Neonatal Disease in Puppies
British Small Animal Veterinary Congress 2008
Wenche K. Farstad, DVM, Dr.Scient., PhD, DECAR
Norwegian School of Veterinary Science
Oslo, Norway


The total prevalence of perinatal puppy deaths in dogs varies with colony, breed and country and is in the order of 10-30% from birth to weaning. Mortality occurs most frequently during the first week of life, as much as 75% of all neonatal disease and deaths occur at this time. In kennels with hygiene problems or endemic diseases, such as canine herpesvirus (CHV1), the overall incidence may reach 30%. A preweaning loss of more than 20% and postweaning losses of more than 10% are reasons for major concerns in a kennel. Furthermore, disproportional losses to any particular cause are reasons for major concern regardless of the overall percentage.

Causes of Neonatal Disease

The emergence of problems particularly with endemic herpesvirus infection has led to an increase in neonatal diseases and deaths. However, the puppy loss due to non-infectious causes may remain unchanged or fluctuate due to management, surveillance of deliveries and follow-up of the puppies and mother, particularly during the first week. Non-infectious causes of puppy death during the first 3 weeks of life are often linked to problems developed while the foetus was in the uterus or problems associated with parturition. The most common problems during nursing and weaning that can cause neonatal disease include various bacterial and viral infectious diseases, as well as parasites. Parvovirus (CPV1) and canine herpesvirus are primary aetiological factors in puppy disease and death between the ages of 0 and 12 weeks. Escherichia coli, Staphylococcus spp. and Streptococcus spp. bacterial infections are also commonly associated with disease in newborn puppies.

Non-Infectious Causes

Physiology and Parturition

Extended labour due to uterine inertia (primary or for instance due to hypocalcaemia) or difficulty passing the puppy can result in potentially fatal traumatic injuries. Congenital anomalies, including stillbirth, may account for up to 40% of early puppy deaths. It is sometimes difficult to differentiate congenital from acquired disease. Genetic factors play a role in the development and growth of the foetus and newborn puppy. There are significant physiological differences between neonatal pups and older puppies. Differences such as immaturity in the regulation of body temperature, blood sugar and resistance to infection should be considered.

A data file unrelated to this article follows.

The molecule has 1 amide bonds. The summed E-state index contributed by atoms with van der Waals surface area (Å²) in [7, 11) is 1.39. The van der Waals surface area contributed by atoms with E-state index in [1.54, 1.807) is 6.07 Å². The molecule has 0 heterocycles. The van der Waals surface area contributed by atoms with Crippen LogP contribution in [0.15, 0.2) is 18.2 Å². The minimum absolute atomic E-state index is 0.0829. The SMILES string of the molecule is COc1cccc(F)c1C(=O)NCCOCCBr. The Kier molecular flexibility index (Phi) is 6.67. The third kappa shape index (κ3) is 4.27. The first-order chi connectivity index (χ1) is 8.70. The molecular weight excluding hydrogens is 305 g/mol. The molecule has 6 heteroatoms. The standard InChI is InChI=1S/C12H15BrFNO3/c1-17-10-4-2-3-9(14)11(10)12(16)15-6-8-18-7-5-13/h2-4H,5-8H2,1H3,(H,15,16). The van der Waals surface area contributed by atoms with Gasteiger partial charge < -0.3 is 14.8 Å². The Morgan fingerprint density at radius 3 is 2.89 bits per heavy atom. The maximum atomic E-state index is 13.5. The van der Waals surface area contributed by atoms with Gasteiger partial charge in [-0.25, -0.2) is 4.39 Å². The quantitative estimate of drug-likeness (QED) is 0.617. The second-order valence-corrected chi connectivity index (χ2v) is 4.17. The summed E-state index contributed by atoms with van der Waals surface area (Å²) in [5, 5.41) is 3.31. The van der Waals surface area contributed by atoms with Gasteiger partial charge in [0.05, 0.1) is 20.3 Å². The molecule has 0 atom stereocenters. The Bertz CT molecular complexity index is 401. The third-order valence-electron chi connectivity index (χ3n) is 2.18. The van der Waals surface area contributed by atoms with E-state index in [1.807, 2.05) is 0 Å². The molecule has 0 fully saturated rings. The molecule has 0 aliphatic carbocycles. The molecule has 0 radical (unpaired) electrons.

Warmth is essential for newborns because temperature regulation is impaired just after birth. Rectal temperatures do not reach 'normal' (37.5-38.5°C) until the pups are approximately four weeks when they more efficiently metabolise food. An ambient whelping box temperature of 24-27°C, with a relative humidity of 55-65% is desirable during the first week, though it can be somewhat lower if the dam is present to provide body heat and warm milk. Neglect of the newborn, either due to a nervous, highly strung mother, lack of milk ejection and udder oedema, or maternal illness, usually results in early puppy death. Newborn pups generally do not recover well from only a few hours of chilling, so it is important that the bitch is present almost continuously the first days.

Nutrition and Metabolism

Nervousness and restlessness can also be induced by hypocalcaemia and hypoglycaemia; the condition is treatable without harm to the puppies. Calming drugs may be used in extremely nervous or aggressive bitches, but care must be taken not to sedate the puppies.

Pregnant bitches that are fed a low-quality diet deficient in carbohydrates or other essential nutrients have a higher incidence of fading puppies. The offspring of nutrient-deficient mothers are often born weak, diseased and underweight. In very large litters, some puppies suffer from uterine malnutrition due to competition with other developing foetuses. Bitches may become hypoglycaemic during the last week of pregnancy and pregnancy ketosis or pregnancy toxaemia may be induced, which is the result of a more latent relative lack of carbohydrate (CH) supply or a pregnancy-related change in CH metabolism. Large litters may predispose to this condition. Hypoglycaemic bitches and bitches with an increase in blood beta hydroxybutyrate resulting from a CH-restricted diet in late pregnancy experienced a reduced survival rate of their pups.

Foetal size and neonatal weight significantly influence survival rate. If the birthweight of individuals or all pups is more than 25% below the average for the breed, survival rate is significantly reduced. In normally developing puppies the birthweight should double in 8-10 days. Hence, an increase in body weight of 15-20% per day is not unusual. Comparison with littermates is useful in these cases.